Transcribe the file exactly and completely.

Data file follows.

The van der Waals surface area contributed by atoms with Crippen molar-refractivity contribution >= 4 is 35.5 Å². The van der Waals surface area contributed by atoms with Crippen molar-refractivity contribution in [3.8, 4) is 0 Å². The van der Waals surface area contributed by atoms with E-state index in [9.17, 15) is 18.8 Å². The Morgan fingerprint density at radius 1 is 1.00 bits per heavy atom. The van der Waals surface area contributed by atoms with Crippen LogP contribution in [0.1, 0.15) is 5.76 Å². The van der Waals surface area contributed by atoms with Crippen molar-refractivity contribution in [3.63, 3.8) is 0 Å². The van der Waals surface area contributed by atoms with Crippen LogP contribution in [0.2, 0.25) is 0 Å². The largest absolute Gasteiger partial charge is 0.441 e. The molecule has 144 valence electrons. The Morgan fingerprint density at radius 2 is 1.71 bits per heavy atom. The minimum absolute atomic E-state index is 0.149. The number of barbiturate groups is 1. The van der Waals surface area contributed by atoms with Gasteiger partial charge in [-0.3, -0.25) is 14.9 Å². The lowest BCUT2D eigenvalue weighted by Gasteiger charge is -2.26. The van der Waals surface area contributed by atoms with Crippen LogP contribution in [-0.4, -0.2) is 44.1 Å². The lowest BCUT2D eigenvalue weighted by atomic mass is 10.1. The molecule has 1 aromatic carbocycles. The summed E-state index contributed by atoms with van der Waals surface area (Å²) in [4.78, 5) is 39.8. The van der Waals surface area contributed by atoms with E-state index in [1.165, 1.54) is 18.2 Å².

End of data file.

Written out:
The van der Waals surface area contributed by atoms with Crippen molar-refractivity contribution >= 4 is 35.5 Å². The van der Waals surface area contributed by atoms with Crippen molar-refractivity contribution in [3.8, 4) is 0 Å². The van der Waals surface area contributed by atoms with E-state index in [9.17, 15) is 18.8 Å². The Morgan fingerprint density at radius 1 is 1.00 bits per heavy atom. The van der Waals surface area contributed by atoms with Crippen LogP contribution in [0.1, 0.15) is 5.76 Å². The van der Waals surface area contributed by atoms with Crippen molar-refractivity contribution in [3.63, 3.8) is 0 Å². The van der Waals surface area contributed by atoms with Crippen LogP contribution in [0.2, 0.25) is 0 Å². The largest absolute Gasteiger partial charge is 0.441 e. The molecule has 144 valence electrons. The Morgan fingerprint density at radius 2 is 1.71 bits per heavy atom. The minimum absolute atomic E-state index is 0.149. The number of barbiturate groups is 1. The van der Waals surface area contributed by atoms with Gasteiger partial charge in [-0.3, -0.25) is 14.9 Å². The lowest BCUT2D eigenvalue weighted by Gasteiger charge is -2.26. The van der Waals surface area contributed by atoms with Crippen LogP contribution in [-0.4, -0.2) is 44.1 Å². The lowest BCUT2D eigenvalue weighted by atomic mass is 10.1. The molecule has 1 aromatic carbocycles. The summed E-state index contributed by atoms with van der Waals surface area (Å²) in [4.78, 5) is 39.8. The van der Waals surface area contributed by atoms with E-state index in [1.165, 1.54) is 18.2 Å².